How Does a Snow Blower Work?

snow-blower-work Credit: John Cropper/CC-BY-2.0

Snow blowers vary in power and other details, but they nearly all operate with an auger that loosens and pitches snow through a chute. Two-stage models feature an impeller resembling a fan that allows the machine to throw snow a greater distance. Snow blowers are available in gas-powered or electrical versions.

Electric snow blowers tend to be smaller than their gas-powered counterparts, making them a better choice for tight spots and small spaces. They use augers just like gas-powered snow blowers, but do not require maintenance, such as oil changes.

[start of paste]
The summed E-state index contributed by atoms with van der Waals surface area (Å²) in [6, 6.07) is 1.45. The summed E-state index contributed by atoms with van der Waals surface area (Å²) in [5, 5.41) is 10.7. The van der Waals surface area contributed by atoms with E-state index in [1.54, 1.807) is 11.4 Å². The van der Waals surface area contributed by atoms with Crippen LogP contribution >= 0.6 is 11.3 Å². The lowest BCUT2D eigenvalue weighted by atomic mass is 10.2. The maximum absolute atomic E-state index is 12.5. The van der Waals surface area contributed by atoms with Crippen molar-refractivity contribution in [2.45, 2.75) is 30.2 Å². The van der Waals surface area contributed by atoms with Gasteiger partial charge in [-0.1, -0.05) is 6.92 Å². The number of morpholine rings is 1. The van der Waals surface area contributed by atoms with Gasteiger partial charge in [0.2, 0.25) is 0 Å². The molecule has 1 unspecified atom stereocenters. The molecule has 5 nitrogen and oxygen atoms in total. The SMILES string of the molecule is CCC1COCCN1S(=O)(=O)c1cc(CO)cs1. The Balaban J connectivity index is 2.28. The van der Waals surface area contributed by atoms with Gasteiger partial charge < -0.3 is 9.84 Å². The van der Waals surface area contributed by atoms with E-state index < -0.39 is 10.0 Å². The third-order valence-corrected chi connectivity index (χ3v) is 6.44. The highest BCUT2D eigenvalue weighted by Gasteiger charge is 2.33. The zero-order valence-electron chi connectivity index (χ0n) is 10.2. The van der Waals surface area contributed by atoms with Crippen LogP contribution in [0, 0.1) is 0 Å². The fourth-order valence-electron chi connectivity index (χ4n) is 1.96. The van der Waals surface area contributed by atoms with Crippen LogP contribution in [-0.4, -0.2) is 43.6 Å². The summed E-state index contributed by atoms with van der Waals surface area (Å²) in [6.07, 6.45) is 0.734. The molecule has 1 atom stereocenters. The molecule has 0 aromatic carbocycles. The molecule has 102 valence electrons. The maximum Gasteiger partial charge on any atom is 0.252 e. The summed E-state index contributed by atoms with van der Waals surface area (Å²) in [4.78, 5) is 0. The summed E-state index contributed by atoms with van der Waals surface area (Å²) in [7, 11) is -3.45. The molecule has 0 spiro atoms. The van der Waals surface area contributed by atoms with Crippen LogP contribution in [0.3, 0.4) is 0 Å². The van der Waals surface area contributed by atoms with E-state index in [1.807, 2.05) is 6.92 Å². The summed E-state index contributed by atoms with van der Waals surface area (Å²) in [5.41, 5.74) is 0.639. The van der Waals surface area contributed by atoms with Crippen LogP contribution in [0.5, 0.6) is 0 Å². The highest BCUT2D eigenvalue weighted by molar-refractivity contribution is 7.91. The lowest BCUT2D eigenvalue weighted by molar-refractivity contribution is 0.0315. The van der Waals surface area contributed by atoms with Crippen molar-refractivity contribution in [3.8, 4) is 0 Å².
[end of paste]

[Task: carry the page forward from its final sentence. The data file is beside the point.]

Single-stage snow blowers operate with gas engines. Their augers scoop snow and throw it out a chute. The augers on these machines touch the ground and are capable of hurtling rocks along with the snow. Therefore, the machines are not safe for use on gravel surfaces, A single-stage blower is capable of clearing snow up to 12 inches deep.

For deeper snow, many people use a two-stage snow blower. A two-stage blower not only handles snow 20 inches deep and often deeper, but throws snow a greater distance, in some cases as far as 50 feet. The auger on a two-stage machine does not touch the ground, making it safe to use on gravel surfaces.